York Minster Bells : “fundamentally flawed” application to consistory court

The statement relating to the axing of all 30 volunteer ringers at York Minster was issued on 17 October 2016. On 24 October 2016, HHJ Peter Collier QC, Chancellor of the Diocese of York and Vicar General of the Province of York, handed down his judgment in Re York Minster [2016] ECC Yor 3; he dismissed an application by a private individual for an injunction to stop the Dean & Chapter of York Minster preventing the ringing of the Minster bells.

To ecclesiastical lawyers, the inapplicability of a remedy relating to an English cathedral via the Church of England faculty jurisdiction is self-evident. However, in view of the general interest surrounding the York bellringers, the details of the judgment are described in some detail.

The application

Christopher Jack Cooper applied to the Consistory Court of the Diocese of York for an injunction against the Dean and Chapter of York Minster in order that they be “forbidden from frustrating the long-serving team of York Minster ringers in continuing their voluntary Godly duties of ringing York Minster’s bells for services according to Minster customs” [1.3-1.4]. The ground upon which he claims to be entitled to such an injunction are said to be “That it is bad in law to prevent the ringing of the Minster bells for services” [1.5].

The applicant’s interest is said to be that he is a “bellringer of 26 years standing, a server in the Diocese of London, and a choir member in several churches in the Diocese of Canterbury” [1.2].

The position of the Chancellor

The Chancellor stated [2.1]:

“If this was a matter that fell in any way to be decided on the merits of the dispute that has arisen at York Minster, whether of law or fact, then I would feel obliged to recuse myself on account of the fact that I am the Chair of the Cathedral Council. However, on this matter being referred to me it was immediately apparent that the application is fundamentally flawed because there is no jurisdiction in the Consistory Court to grant such an injunction.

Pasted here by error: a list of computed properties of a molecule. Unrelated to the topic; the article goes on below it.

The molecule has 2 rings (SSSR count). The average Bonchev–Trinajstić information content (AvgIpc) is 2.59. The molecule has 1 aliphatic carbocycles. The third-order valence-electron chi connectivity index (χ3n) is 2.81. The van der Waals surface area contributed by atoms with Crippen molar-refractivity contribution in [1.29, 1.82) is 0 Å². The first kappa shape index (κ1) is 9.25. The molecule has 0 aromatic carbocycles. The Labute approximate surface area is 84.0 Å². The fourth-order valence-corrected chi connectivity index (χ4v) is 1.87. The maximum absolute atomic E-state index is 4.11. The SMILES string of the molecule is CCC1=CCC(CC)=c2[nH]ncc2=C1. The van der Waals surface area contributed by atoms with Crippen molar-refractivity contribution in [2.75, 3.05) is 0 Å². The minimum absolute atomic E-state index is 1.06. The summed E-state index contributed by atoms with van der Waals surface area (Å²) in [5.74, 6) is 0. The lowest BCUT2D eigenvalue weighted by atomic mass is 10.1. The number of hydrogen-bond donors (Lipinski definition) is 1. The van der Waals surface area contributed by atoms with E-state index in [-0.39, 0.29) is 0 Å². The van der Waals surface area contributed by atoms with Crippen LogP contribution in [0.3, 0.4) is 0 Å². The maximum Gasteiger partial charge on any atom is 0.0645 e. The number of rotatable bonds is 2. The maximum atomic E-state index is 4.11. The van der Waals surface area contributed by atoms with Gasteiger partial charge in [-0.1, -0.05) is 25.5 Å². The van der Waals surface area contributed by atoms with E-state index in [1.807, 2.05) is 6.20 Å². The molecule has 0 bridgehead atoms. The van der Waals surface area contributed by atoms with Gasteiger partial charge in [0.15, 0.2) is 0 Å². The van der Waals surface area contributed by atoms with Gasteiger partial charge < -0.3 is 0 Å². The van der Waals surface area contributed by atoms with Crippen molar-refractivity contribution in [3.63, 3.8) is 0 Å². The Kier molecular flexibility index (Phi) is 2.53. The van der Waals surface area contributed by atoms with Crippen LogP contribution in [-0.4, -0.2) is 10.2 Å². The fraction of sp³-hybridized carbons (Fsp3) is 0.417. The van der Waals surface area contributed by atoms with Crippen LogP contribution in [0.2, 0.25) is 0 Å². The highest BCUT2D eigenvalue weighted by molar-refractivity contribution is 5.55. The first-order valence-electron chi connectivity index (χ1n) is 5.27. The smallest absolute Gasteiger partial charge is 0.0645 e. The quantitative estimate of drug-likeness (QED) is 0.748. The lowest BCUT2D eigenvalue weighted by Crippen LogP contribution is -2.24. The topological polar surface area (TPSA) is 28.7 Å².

In my judgement the test laid down in Locabail (UK) Ltd v Bayfield Properties Ltd [2002] QB 451 as to a perception of bias cannot conceivably arise when the sole issue is the jurisdiction of the court in such a plain case”.

The issue of jurisdiction

The application was launched in the Consistory Court of the diocese under the Faculty Jurisdiction Rules. However, there were two jurisdictional reasons why the court could not entertain the application and consider the merits of the applicant’s complaint about the conduct of the Dean and Chapter in relation to the ringing of the bells of York Minster [3.2].

  • the Consistory Court has no jurisdiction over the cathedral church of the diocese whatsoever [3.3]

The Chancellor stated that he was satisfied that the injunctive powers given to Chancellors were in relation to unlawful activity in relation to the church or the churchyard, but only such activity the nature of which would require a faculty to be granted for it to be done lawfully. The use or non-use of the church, the conduct of services in the church and the ringing or non-ringing of bells would not fall within the jurisdiction of the consistory court in a parish church.

He further noted that the Court of the Vicar General of the Province had a similar jurisdiction to issue injunctions in relation to cathedrals as does the Consistory Court in relation to parish churches. The Cathedrals Measure 2011 gives the Court a power to issue injunctions – but that was limited to an injunction being sought at the instigation of the bishop against a cathedral chapter where the chapter had not obtained the necessary consents to carry out works that would affect the heritage issues set out in section 2 of the Measure [3.5].

The very specific wording and limitations of that section confirmed the Chancellor in his view about the limits of the similar powers of the Consistory Court in relation to Parish Churches [3.6] .


For all the reasons set out above the application was dismissed [4.1].


It should be emphasised that a link, if any, between the applicant and the bellringers at York or their representative organizations is not indicated, nor is any such link implied in the judgment or in this post.

Cite this article as: David Pocklington, "York Minster Bells : “fundamentally flawed” application to consistory court" in Law & Religion UK, 13 January 2017, https://lawandreligionuk.com/2017/01/13/york-minster-bells-fundamentally-flawed-application-to-consistory-court/

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